A common wintertime complaint in any old house is, “It’s cold in here!” Even in homes that are not so old, on particularly chilly mornings it is hard to step out of bed and place your feet onto a cold floor.
While you no doubt have an ongoing list of home improvement projects including adding insulation, recaulking older windows, and sealing other nooks and crannies where heat seeps out, sometimes all it takes to improve your older home’s comfort is a portable heater. That way you can heat the room you’re in rather than increasing the thermostat for the entire house. A portable heater can save money on your energy bill and improve your quality of life!
Today’s portable heaters come in a variety of energy-efficient styles and sizes. Before you head to the hardware store it’s a good idea to go online and find a BTU calculator. This can give you a rough idea of how much heat you need for a room so that you buy the right size. For most BTU calculators you’ll need to know the room’s square footage, temperature increase desired, average outdoor temperature, and, sometimes, the amount of insulation.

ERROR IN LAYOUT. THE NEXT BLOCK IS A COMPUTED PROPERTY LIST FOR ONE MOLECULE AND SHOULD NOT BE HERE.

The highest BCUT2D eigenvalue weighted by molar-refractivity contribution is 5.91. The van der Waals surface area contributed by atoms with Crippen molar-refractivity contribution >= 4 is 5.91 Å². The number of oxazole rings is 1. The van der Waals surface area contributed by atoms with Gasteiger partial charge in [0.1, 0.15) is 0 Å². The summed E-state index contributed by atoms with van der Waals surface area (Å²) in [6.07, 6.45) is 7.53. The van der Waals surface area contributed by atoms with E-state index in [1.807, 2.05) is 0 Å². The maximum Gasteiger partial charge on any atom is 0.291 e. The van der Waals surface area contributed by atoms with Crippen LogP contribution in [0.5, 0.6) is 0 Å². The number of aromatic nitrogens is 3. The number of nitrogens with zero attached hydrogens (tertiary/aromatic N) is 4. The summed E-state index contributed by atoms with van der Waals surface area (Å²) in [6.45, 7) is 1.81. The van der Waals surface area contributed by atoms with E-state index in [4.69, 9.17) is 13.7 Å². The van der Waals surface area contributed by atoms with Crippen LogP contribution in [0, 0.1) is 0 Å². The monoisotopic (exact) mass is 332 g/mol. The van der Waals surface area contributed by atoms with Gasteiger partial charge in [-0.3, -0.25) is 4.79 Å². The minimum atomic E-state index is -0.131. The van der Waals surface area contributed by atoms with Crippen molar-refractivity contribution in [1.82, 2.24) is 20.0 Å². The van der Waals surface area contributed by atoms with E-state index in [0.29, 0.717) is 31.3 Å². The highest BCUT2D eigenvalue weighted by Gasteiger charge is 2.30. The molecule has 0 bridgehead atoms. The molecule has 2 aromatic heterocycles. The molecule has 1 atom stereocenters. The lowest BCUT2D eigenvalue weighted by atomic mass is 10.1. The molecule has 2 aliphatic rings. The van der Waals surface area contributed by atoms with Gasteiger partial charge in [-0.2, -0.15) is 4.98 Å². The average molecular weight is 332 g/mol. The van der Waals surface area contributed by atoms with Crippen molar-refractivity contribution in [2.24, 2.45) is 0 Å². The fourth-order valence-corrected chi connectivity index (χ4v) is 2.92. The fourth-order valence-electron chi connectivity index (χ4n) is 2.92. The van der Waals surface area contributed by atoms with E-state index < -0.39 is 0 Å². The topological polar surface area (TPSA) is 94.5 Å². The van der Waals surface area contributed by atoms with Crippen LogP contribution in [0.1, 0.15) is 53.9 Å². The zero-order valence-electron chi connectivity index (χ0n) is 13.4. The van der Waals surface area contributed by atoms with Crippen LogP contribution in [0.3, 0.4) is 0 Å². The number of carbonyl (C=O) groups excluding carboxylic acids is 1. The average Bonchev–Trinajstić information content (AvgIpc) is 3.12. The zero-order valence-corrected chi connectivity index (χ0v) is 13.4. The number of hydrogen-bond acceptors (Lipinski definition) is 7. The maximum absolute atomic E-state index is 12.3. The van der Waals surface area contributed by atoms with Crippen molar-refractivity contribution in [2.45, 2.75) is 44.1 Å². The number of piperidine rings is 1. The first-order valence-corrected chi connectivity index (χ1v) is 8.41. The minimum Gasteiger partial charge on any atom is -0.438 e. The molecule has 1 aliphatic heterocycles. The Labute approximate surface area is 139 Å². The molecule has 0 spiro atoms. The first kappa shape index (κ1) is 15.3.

Once you have a general idea of what sized heater you need to warm the room, you can decide what type of heater you want in your home. There are many choices.
Oil-filled radiators are portable since they usually come on wheels. They hold their heat and with most models you can program them to go on and off during the day or evening.
Radiant heaters emanate heat immediately but affect a smaller area. They tend to get quite hot to the touch so place them with caution.
Propane and natural gas heaters can attach to a wall or come as a free-standing gas stove or fireplace. Most work without using electricity, which is an advantage if you lose power.
Ceramic heaters are electric. They are usually portable and will not burn when touched making them a safe alternative for homes with children and pets.
Anytime you use a portable heater in your home you must evaluate its placement and use for safety. Keep heaters away from curtains or flamable materials. If you have small children or pets, consider a space heater that will not burn if touched. Never leave space heaters unattended.
According to the U.S. Consumer Product Safety Commission, more than 25,000 home fires are connected to space heaters each year. You can read more about portable heaters at the U.S. Government’s evergy savers website.
Tell us about your favorite space heater.
Joaquin Erazo, Jr. is the senior vice president of marketing and public relations at Case Handyman & Remodeling, the country’s largest home remodeling company.